The Painted Word by Tom Wolfe:
With a sigh Braque waited for his old comrade Pablo’s imminent collapse as a painter and a human being … But the damnedest thing happened instead! Picasso just kept ascending, to El Dorado, to tremendous wealth but to much more than that, to the sainted status of Picasso, to the point where by 1950 he was known at every level of opinion, from Art News to the Daily News, as the painter of the twentieth century. As for Derain and his blue serge suit and Braque and his scruples—the two old boys, both very nearly the same age as Picasso, i.e., about seventy, were remembered in 1950 chiefly as part of the pit crew during Picasso’s monumental victory.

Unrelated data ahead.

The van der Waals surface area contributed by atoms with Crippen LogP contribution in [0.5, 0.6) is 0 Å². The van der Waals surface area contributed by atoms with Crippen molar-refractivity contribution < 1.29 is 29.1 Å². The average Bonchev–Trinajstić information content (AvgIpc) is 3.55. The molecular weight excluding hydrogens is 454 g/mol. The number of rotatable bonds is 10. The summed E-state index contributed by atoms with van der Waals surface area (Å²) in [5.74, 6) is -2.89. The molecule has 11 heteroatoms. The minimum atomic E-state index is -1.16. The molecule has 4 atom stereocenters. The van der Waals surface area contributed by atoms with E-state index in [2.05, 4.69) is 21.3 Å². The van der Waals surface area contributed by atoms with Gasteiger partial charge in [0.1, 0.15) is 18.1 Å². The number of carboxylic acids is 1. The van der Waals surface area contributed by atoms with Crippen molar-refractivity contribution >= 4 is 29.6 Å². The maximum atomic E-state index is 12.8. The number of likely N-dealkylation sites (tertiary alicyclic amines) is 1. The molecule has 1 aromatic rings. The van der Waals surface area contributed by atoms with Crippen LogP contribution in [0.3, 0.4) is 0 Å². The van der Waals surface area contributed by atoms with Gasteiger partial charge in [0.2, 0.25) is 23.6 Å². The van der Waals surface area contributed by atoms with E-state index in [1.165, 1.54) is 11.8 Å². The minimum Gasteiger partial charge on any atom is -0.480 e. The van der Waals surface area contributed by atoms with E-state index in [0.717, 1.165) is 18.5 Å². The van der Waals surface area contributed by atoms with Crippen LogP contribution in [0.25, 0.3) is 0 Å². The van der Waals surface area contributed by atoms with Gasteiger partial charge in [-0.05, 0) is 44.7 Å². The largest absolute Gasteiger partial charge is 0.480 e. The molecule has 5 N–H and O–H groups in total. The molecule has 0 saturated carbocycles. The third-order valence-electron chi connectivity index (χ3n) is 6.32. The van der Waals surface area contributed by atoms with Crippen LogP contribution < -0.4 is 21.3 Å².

Not to beg the question of differences in talent—but here we have the classic demonstration of the artist who knows how to double-track his way from the Boho Dance to the Consummation as opposed to the artist who gets stuck forever in the Boho Dance. This is an ever-present hazard of the art mating ritual. Truly successful double-tracking requires the artist to be a sincere and committed performer in both roles. Many artists become so dedicated to bohemian values, internalize their antibourgeois feelings so profoundly, that they are unable to cut loose, let go, with that cathartic shriek—pain! ecstasy! paff paff paff paff paff paff—and submit gracefully to good fortune; the sort of artist, and his name is Legion, who always comes to the black-tie openings at the Museum of Modern Art wearing a dinner jacket and paint-spattered Levi’s … I’m still a virgin! (Where’s the champagne?)